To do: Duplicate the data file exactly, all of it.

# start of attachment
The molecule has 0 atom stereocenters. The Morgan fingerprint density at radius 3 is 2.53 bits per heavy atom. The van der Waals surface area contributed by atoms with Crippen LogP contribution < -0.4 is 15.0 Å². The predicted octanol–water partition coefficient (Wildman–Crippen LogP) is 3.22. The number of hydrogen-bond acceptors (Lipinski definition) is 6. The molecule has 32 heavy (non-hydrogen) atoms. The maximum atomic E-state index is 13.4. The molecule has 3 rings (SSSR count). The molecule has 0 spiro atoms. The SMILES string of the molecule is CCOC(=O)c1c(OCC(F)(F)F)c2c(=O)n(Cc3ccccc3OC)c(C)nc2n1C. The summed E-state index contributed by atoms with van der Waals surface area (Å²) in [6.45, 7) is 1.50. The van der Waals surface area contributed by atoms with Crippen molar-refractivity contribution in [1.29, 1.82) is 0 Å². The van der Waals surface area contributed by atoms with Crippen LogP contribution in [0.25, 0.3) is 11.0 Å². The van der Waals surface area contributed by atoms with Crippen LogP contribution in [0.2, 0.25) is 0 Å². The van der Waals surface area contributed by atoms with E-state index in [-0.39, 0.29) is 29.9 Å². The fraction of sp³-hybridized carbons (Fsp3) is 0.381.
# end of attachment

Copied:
The molecule has 0 atom stereocenters. The Morgan fingerprint density at radius 3 is 2.53 bits per heavy atom. The van der Waals surface area contributed by atoms with Crippen LogP contribution < -0.4 is 15.0 Å². The predicted octanol–water partition coefficient (Wildman–Crippen LogP) is 3.22. The number of hydrogen-bond acceptors (Lipinski definition) is 6. The molecule has 32 heavy (non-hydrogen) atoms. The maximum atomic E-state index is 13.4. The molecule has 3 rings (SSSR count). The molecule has 0 spiro atoms. The SMILES string of the molecule is CCOC(=O)c1c(OCC(F)(F)F)c2c(=O)n(Cc3ccccc3OC)c(C)nc2n1C. The summed E-state index contributed by atoms with van der Waals surface area (Å²) in [6.45, 7) is 1.50. The van der Waals surface area contributed by atoms with Crippen molar-refractivity contribution in [1.29, 1.82) is 0 Å². The van der Waals surface area contributed by atoms with Crippen LogP contribution in [0.25, 0.3) is 11.0 Å². The van der Waals surface area contributed by atoms with Crippen LogP contribution in [0.2, 0.25) is 0 Å². The van der Waals surface area contributed by atoms with E-state index in [-0.39, 0.29) is 29.9 Å². The fraction of sp³-hybridized carbons (Fsp3) is 0.381.